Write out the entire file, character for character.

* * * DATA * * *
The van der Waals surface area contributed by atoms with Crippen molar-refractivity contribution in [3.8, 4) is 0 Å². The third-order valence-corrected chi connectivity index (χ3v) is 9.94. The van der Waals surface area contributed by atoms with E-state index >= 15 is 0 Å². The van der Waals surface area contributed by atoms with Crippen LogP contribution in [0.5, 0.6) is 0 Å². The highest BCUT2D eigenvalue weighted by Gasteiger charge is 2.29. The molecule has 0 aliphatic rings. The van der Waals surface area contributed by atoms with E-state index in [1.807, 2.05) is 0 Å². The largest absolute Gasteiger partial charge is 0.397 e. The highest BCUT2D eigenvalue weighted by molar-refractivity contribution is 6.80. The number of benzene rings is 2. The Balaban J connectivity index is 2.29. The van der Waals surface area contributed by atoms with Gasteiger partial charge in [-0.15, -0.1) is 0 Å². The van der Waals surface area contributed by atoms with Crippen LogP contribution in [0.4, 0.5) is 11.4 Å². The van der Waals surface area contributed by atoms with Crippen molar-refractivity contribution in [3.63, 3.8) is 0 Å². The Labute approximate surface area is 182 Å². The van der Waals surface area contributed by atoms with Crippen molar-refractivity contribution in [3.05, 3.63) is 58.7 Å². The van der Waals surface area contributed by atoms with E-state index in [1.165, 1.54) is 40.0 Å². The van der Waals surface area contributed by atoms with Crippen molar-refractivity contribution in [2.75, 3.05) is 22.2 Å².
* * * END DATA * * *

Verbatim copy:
The van der Waals surface area contributed by atoms with Crippen molar-refractivity contribution in [3.8, 4) is 0 Å². The third-order valence-corrected chi connectivity index (χ3v) is 9.94. The van der Waals surface area contributed by atoms with E-state index >= 15 is 0 Å². The van der Waals surface area contributed by atoms with Crippen LogP contribution in [0.5, 0.6) is 0 Å². The highest BCUT2D eigenvalue weighted by Gasteiger charge is 2.29. The molecule has 0 aliphatic rings. The van der Waals surface area contributed by atoms with E-state index in [1.807, 2.05) is 0 Å². The largest absolute Gasteiger partial charge is 0.397 e. The highest BCUT2D eigenvalue weighted by molar-refractivity contribution is 6.80. The number of benzene rings is 2. The Balaban J connectivity index is 2.29. The van der Waals surface area contributed by atoms with Gasteiger partial charge in [-0.15, -0.1) is 0 Å². The van der Waals surface area contributed by atoms with Crippen LogP contribution in [0.4, 0.5) is 11.4 Å². The van der Waals surface area contributed by atoms with Crippen molar-refractivity contribution in [3.63, 3.8) is 0 Å². The Labute approximate surface area is 182 Å². The van der Waals surface area contributed by atoms with Crippen molar-refractivity contribution in [3.05, 3.63) is 58.7 Å². The van der Waals surface area contributed by atoms with E-state index in [1.165, 1.54) is 40.0 Å². The van der Waals surface area contributed by atoms with Crippen molar-refractivity contribution in [2.75, 3.05) is 22.2 Å².